LOS ANGELES • A new winter storm swept through southern California with heavy downpours and flood waters, prompting partial closures of major highways and mandatory evacuations in areas made vulnerable by last year's furious wildfires.
The Pacific Coast Highway was shut down on Saturday morning from Las Posas Road in Ventura to Broad Beach in Malibu, due to mud flows and flooding, while a 72km section of the highway was closed south of Big Sur due to felled trees, according to the California Department of Transportation.
Highway 101 was closed in both directions between Milpas Street in Santa Barbara and Route 150, north of Ventura, due to flooding, mud and debris flow.
No homes were affected and road crews were busy clearing the mud.
Local officials urged residents to use an alternate route near Sheldon Street because southbound of I-5 highway was closed due to flooding.
A train was delayed north of Ventura after reports of storm debris on tracks.
The National Weather Service (NWS) issued flash flood warnings for the Woolsey Fire and Hill Fire burn areas, including all of the Santa Monica Mountains in south-east Ventura County and Southwest Los Angeles County in south-western California.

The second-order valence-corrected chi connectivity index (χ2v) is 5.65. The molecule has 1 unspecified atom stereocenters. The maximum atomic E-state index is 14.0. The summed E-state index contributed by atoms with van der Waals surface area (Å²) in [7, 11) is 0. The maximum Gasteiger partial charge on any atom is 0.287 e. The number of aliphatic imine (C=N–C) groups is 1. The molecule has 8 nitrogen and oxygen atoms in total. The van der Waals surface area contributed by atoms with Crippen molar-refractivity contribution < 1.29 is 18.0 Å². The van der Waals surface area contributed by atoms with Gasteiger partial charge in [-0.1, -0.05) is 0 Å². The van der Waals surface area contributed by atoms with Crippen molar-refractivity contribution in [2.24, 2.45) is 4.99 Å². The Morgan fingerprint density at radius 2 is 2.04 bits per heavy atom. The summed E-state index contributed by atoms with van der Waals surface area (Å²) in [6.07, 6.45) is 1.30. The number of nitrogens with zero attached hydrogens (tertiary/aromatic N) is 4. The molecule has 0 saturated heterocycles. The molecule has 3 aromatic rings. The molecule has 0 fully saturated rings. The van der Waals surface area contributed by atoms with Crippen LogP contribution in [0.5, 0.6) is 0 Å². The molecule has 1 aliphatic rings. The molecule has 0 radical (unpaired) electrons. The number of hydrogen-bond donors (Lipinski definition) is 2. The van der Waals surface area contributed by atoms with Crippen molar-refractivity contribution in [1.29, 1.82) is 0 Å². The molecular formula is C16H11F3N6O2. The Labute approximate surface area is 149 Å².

Local officials ordered residents in some locations to leave for safer locations. Several evacuation centres were set up for local residents in the areas.
Evacuations were also ordered in the Holy Fire burn area in Riverside County.
The Woolsey Fire, Hill Fire and Holy Fire were destructive wildfires that burned in Southern California last year.
In the Los Angeles region, the rain was becoming more intense as the day progressed, reported the Los Angeles Times.
"We are expecting rain to continue with this storm through Tuesday," Ms Lisa Phillips, a meteorologist with the NWS, was quoted as saying around midday.
Wind gusts of up to 97kmh and overnight rainfall totals of up to 7.6cm were expected in Los Angeles county. Flash flood warnings were also issued for parts of Orange County and the Inland Empire affected by the Holy Fire last year.
The heaviest rains were expected to move east by Saturday afternoon, Ms Phillips said, but more was on the way.
Meanwhile, a Ventura County sheriff's search-and-rescue team member was killed and three other team members were injured in a crash on rain-slicked Interstate 5 near Gorman in northern Los Angeles County, officials were reported by the Los Angeles Times as saying.
The group was on its way to Mount Pinos for a training exercise when they saw a crash on the freeway and stopped to help.
"While they were assisting people, a vehicle plowed into the scene," Ventura County Sheriff's Sergeant Eric Buschow was quoted by LA Times as saying.
"They stopped to help people because that's what they do. This is another tough day for us."
At least six other people were injured and taken to hospitals.